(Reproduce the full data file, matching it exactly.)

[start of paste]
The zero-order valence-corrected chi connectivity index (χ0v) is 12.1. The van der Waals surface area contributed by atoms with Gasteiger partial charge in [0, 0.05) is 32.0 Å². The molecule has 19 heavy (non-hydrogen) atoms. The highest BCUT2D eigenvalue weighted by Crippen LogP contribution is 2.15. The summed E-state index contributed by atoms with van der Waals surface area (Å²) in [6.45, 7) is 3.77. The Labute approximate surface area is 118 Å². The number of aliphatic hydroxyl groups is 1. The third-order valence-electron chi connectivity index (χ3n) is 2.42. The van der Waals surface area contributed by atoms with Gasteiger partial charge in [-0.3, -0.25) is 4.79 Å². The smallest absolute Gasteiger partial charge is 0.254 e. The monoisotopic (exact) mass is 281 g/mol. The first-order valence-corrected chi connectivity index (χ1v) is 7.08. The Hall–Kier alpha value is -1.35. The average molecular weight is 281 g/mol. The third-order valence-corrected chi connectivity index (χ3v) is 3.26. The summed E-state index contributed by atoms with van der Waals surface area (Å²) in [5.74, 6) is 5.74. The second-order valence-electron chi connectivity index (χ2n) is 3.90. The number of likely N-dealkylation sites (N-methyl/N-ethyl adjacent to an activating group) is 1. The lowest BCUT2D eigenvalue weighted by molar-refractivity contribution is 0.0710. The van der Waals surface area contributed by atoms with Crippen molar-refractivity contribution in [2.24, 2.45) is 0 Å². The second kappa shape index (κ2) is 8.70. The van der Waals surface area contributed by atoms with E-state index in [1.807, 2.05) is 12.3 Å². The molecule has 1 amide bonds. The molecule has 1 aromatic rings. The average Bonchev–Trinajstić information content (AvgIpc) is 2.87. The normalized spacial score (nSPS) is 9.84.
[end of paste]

The zero-order valence-corrected chi connectivity index (χ0v) is 12.1. The van der Waals surface area contributed by atoms with Gasteiger partial charge in [0, 0.05) is 32.0 Å². The molecule has 19 heavy (non-hydrogen) atoms. The highest BCUT2D eigenvalue weighted by Crippen LogP contribution is 2.15. The summed E-state index contributed by atoms with van der Waals surface area (Å²) in [6.45, 7) is 3.77. The Labute approximate surface area is 118 Å². The number of aliphatic hydroxyl groups is 1. The third-order valence-electron chi connectivity index (χ3n) is 2.42. The van der Waals surface area contributed by atoms with Gasteiger partial charge in [-0.3, -0.25) is 4.79 Å². The smallest absolute Gasteiger partial charge is 0.254 e. The monoisotopic (exact) mass is 281 g/mol. The first-order valence-corrected chi connectivity index (χ1v) is 7.08. The Hall–Kier alpha value is -1.35. The average molecular weight is 281 g/mol. The third-order valence-corrected chi connectivity index (χ3v) is 3.26. The summed E-state index contributed by atoms with van der Waals surface area (Å²) in [5.74, 6) is 5.74. The second-order valence-electron chi connectivity index (χ2n) is 3.90. The number of likely N-dealkylation sites (N-methyl/N-ethyl adjacent to an activating group) is 1. The lowest BCUT2D eigenvalue weighted by molar-refractivity contribution is 0.0710. The van der Waals surface area contributed by atoms with Crippen molar-refractivity contribution in [2.24, 2.45) is 0 Å². The second kappa shape index (κ2) is 8.70. The van der Waals surface area contributed by atoms with E-state index in [1.807, 2.05) is 12.3 Å². The molecule has 1 amide bonds. The molecule has 1 aromatic rings. The average Bonchev–Trinajstić information content (AvgIpc) is 2.87. The normalized spacial score (nSPS) is 9.84.